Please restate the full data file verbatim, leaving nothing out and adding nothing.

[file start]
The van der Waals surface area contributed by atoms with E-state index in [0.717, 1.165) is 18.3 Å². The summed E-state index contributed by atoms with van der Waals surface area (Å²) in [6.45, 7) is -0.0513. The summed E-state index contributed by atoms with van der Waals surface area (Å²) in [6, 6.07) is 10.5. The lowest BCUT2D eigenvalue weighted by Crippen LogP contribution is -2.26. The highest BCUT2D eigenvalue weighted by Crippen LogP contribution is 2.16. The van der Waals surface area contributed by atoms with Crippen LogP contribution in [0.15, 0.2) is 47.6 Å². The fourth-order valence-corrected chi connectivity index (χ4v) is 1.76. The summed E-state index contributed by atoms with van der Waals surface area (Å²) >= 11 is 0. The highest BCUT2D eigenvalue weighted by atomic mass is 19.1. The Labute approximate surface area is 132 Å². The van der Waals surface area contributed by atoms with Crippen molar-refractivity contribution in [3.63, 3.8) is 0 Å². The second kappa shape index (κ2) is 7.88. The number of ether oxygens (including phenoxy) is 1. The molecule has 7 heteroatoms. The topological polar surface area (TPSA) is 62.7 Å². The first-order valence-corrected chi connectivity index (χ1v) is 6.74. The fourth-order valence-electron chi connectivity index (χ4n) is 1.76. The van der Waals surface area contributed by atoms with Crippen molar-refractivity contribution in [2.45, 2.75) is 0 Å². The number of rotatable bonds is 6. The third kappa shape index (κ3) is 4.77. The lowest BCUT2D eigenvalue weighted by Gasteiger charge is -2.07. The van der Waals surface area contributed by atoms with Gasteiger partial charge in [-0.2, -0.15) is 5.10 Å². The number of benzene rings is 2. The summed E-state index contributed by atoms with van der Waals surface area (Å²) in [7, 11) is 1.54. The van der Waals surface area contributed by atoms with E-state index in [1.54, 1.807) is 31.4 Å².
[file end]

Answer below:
The van der Waals surface area contributed by atoms with E-state index in [0.717, 1.165) is 18.3 Å². The summed E-state index contributed by atoms with van der Waals surface area (Å²) in [6.45, 7) is -0.0513. The summed E-state index contributed by atoms with van der Waals surface area (Å²) in [6, 6.07) is 10.5. The lowest BCUT2D eigenvalue weighted by Crippen LogP contribution is -2.26. The highest BCUT2D eigenvalue weighted by Crippen LogP contribution is 2.16. The van der Waals surface area contributed by atoms with Crippen LogP contribution in [0.15, 0.2) is 47.6 Å². The fourth-order valence-corrected chi connectivity index (χ4v) is 1.76. The summed E-state index contributed by atoms with van der Waals surface area (Å²) >= 11 is 0. The highest BCUT2D eigenvalue weighted by atomic mass is 19.1. The Labute approximate surface area is 132 Å². The van der Waals surface area contributed by atoms with Crippen molar-refractivity contribution in [3.63, 3.8) is 0 Å². The second kappa shape index (κ2) is 7.88. The number of ether oxygens (including phenoxy) is 1. The molecule has 7 heteroatoms. The topological polar surface area (TPSA) is 62.7 Å². The first-order valence-corrected chi connectivity index (χ1v) is 6.74. The fourth-order valence-electron chi connectivity index (χ4n) is 1.76. The van der Waals surface area contributed by atoms with Crippen molar-refractivity contribution in [2.45, 2.75) is 0 Å². The number of rotatable bonds is 6. The third kappa shape index (κ3) is 4.77. The lowest BCUT2D eigenvalue weighted by Gasteiger charge is -2.07. The van der Waals surface area contributed by atoms with Gasteiger partial charge in [-0.2, -0.15) is 5.10 Å². The number of benzene rings is 2. The summed E-state index contributed by atoms with van der Waals surface area (Å²) in [7, 11) is 1.54. The van der Waals surface area contributed by atoms with E-state index in [1.54, 1.807) is 31.4 Å².